Cracking the Nut: ICCO’s 4 Lessons to Boost the Onion Value Chain
In Senegal onion is the most consumed vegetable, but annual production does not cover domestic demand. The STARS program of ICCO Cooperation, funded by Mastercard Foundation, brings together private sector actors, financial service providers, input suppliers, and producer organizations to connect smallholders to formal markets. During the 2-day learning event ‘Cracking the Nut’, the STARS team Senegal explained how that looks like in reality.
Yassa chicken (known as ‘yassa au poulet’) is a traditional chicken dish in Senegal. Prepared with lemons and onions, it is one of the most popular dishes in the country and can be found in Senegalese restaurants all over the globe.
But the 300,000 tons of onions needed to prepare all these delicious dishes in Senegal is not covered by the annual domestic onion production. The onion value chain is hampered by the lack of good agricultural practices resulting in low productivity, poor onion quality and poor storage facilities with high post-harvest losses.
“In Senegal, we produce too many onions for a period of six months, and the market is flooded by onions, lowering the prices,” Dada Gueye, the STARS Monitoring and Evaluation Advisor of of ICCO Cooperation in Senegal said during ‘Cracking the Nut’. This is an annual international learning conference to discuss the ‘tough nuts’ related to food security and agriculture. “Because farmers do not have proper storage facilities, Senegal loses between 20 to 30 percent of its annual onion production. Therefore, Senegal needs to import at least 130,000 tons of onions during the rest of the year to keep up with demand,” Dada adds.
Another problem onion farmers face is the lack of tailored credit to invest in the crop. Besides producer organizations that cannot adequately serve their members or access markets. As a result, farmers remain stuck at a subsistence level, with access to informal spot markets only.
Idrissa Ba, program lead of STARS in Senegal: “STARS takes an integrated approach to develop solutions within the onion value chain in Senegal. We bring together private sector actors, financial service providers, input suppliers, and producer organizations to connect smallholders to formal markets. By doing so, we learned 4 important lessons.”
1. Work Closely With Private Sector
The key success factor for the program is getting private sector actors to work closely with producer organizations and farmers. Idrissa Ba: “We linked input suppliers such as Bejo and Elephant Vert with producers through farmer field schools. These schools consist of a group of farmers, who learn how to shift towards more sustainable production practices. On demonstration plots at the school we showed that the combination of the right inputs with agricultural techniques enables higher yields. By adopting best practices and using high quality seed and fertilizer, some farmers even doubled their yields. This helps boost sales for the input suppliers.”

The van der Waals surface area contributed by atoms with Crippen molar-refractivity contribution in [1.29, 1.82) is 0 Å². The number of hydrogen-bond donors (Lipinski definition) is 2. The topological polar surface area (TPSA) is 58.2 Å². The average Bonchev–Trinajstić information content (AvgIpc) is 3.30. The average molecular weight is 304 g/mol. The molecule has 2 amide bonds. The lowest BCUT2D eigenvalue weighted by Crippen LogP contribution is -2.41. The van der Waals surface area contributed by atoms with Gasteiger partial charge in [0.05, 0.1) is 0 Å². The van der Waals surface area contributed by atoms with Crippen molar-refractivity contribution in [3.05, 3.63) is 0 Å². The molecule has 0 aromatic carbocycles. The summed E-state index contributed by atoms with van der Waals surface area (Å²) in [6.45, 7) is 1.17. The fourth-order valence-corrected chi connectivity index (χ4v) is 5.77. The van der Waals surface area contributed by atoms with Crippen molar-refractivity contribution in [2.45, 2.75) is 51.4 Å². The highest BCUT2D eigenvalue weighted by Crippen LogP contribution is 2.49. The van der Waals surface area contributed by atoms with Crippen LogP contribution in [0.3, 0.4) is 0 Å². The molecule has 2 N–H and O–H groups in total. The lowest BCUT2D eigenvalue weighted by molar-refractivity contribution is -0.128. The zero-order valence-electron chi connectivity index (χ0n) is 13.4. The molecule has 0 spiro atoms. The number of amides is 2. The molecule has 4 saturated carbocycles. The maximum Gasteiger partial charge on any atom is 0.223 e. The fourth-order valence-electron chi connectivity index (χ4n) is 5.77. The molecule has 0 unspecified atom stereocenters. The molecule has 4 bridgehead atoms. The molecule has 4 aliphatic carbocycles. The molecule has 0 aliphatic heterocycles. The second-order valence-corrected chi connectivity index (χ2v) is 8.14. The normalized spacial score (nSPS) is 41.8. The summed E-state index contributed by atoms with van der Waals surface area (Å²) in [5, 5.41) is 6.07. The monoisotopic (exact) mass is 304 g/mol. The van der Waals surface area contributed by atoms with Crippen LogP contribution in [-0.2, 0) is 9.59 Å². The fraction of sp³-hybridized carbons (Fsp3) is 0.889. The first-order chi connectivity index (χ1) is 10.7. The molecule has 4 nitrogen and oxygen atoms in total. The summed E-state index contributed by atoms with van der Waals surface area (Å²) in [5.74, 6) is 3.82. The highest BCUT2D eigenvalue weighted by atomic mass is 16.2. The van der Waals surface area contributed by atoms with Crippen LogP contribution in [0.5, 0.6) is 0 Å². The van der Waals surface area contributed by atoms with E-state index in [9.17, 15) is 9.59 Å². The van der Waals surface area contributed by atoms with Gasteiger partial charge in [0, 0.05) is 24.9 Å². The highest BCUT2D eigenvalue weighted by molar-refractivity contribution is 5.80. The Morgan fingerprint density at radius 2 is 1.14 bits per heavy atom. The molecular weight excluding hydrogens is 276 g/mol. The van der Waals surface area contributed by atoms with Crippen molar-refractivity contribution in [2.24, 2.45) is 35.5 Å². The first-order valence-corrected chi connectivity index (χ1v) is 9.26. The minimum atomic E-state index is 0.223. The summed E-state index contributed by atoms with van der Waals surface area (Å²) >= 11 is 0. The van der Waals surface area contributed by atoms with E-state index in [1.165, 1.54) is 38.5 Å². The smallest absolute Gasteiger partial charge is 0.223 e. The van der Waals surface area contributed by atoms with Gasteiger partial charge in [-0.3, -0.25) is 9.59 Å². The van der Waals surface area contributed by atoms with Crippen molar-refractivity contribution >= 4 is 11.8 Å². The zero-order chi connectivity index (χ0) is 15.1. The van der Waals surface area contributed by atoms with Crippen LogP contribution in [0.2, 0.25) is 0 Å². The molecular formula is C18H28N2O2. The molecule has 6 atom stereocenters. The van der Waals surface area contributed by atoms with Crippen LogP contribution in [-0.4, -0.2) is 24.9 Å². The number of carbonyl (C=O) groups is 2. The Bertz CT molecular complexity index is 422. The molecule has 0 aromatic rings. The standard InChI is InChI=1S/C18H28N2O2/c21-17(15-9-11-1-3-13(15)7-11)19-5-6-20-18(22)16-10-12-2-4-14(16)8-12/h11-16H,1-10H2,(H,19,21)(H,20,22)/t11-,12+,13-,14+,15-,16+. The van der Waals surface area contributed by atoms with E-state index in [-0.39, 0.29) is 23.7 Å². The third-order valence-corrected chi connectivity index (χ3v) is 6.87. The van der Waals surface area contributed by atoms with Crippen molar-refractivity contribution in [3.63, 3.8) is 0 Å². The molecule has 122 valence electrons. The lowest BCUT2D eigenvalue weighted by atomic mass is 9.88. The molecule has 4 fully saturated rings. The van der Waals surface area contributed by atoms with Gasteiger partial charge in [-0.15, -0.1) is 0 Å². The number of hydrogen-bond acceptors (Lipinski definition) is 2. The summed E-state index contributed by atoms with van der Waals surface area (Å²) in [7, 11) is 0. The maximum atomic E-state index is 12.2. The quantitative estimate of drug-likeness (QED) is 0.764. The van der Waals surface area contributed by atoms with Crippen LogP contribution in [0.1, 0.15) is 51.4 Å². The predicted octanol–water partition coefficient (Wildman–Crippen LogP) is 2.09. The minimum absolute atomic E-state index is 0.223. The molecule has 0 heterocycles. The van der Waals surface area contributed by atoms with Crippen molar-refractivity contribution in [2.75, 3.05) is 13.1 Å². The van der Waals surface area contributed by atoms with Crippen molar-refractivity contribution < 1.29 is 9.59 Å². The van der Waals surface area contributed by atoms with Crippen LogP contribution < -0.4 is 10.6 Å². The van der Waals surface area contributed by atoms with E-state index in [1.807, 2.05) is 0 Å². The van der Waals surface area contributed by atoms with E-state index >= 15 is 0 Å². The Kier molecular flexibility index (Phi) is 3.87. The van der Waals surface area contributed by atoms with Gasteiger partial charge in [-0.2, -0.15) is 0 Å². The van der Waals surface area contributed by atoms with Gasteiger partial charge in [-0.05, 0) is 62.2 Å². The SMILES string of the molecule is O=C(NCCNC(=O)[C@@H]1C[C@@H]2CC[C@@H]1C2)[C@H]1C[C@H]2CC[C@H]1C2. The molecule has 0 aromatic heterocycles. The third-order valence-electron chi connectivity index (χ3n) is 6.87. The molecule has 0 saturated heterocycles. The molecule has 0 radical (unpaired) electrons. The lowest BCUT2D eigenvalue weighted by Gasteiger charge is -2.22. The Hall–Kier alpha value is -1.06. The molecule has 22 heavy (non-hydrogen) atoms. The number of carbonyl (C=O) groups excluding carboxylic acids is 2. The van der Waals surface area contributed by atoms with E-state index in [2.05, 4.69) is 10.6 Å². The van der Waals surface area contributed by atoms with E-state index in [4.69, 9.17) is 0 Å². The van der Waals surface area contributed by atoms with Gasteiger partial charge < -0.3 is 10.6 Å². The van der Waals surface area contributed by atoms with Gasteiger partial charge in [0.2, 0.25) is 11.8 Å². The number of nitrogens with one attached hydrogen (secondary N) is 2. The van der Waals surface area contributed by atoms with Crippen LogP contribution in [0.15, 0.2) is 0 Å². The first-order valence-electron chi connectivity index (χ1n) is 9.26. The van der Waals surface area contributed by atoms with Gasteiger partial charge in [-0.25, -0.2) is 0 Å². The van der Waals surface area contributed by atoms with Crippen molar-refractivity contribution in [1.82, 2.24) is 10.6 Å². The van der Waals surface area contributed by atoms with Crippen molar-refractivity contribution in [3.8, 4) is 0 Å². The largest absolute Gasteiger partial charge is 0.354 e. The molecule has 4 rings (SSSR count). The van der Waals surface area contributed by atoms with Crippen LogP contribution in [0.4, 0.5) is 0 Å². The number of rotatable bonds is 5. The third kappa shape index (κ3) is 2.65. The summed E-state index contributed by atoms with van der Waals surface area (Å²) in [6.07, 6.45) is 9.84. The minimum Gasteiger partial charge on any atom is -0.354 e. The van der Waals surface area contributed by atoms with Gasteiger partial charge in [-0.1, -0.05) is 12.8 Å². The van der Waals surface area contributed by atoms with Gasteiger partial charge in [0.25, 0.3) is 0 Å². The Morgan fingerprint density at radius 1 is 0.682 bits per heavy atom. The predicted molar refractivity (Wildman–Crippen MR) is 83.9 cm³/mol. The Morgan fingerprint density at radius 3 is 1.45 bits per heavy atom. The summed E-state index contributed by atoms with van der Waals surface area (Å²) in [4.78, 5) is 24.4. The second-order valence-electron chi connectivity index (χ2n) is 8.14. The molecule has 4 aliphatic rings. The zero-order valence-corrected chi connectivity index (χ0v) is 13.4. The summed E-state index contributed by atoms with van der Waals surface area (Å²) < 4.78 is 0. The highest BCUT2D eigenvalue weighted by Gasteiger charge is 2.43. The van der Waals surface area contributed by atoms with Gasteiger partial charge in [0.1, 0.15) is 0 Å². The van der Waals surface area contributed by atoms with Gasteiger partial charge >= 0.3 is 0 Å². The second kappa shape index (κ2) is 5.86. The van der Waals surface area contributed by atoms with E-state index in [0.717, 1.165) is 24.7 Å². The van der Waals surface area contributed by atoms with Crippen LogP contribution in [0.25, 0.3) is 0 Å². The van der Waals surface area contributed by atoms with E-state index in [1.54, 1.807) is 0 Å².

2. Build Farmer Capacity
Idrissa continues: “Through the farmer field schools, we introduced longer cycle varieties, showed best practices in storage management and provided better storage installations, which help the farmers to bring their onions to the market when the price is high”.
Photo: Senegalese farmer in onion field
3. Develop Tailored Financial Products
In addition to helping farmers increase and manage their productivity, ICCO also works in the STARS program with financial institutions to help them develop financial products specifically for onion farmers.
Khary Cisse, STARS Microfinance Advisor: “Microfinance institutions (MFIs) often don’t really have sufficient skills in agricultural activities. So we developed an innovative Agricultural-Credit Assessment Tool (A-CAT). This tools helps MFIs to better understand the seasonal needs of farmers, as well as to better assess the risks. This changed the process of loan disbursements and increased the credit availability for over 2,500 farmers”.
4. Combine Your Efforts
“It is really this unique combination of developing both financial and non-financial services for smallholder farmers, that has facilitated a steep rise in the productivity and sales of onions”, Idrissa Ba explains. “But more should be done,” he adds. “Firstly, on the private sector side, local onion seed producers need to keep improving the quality of their products, which is still not at the level of high performance compared to hybrid seeds from international companies. But most importantly, MFIs and producer organizations need to keep investing in the availability of sufficient storage facilities tailored to smallholder capacities in all production areas,” Idrissa adds. “We are currently exploring the opportunity to develop a new business model with the company Agro-Expedition who will provide high-quality storage facilities that can be rented by cooperatives and farmers organizations.” Exciting work in progress!
The Strengthening African Rural Smallholders (STARS) program is implemented by ICCO Cooperation in partnership with Mastercard Foundation. Through a market systems development approach, it focuses on improving access to finance and markets for 210,000 smallholders in Ethiopia, Rwanda, Senegal and Burkina Faso.
About Cracking the Nut
This years’ 2-day learning event, organized in Dakar, Senegal, focused on balancing public concerns for food security with private, market-based solutions. Applying a food systems lens, the event brought together some of the world’s leading experts in rural development, sustainable agriculture, water sanitation, health and nutrition, including representatives from the private sector, governments, donors and development practitioners to discuss the “tough nuts” related to food security.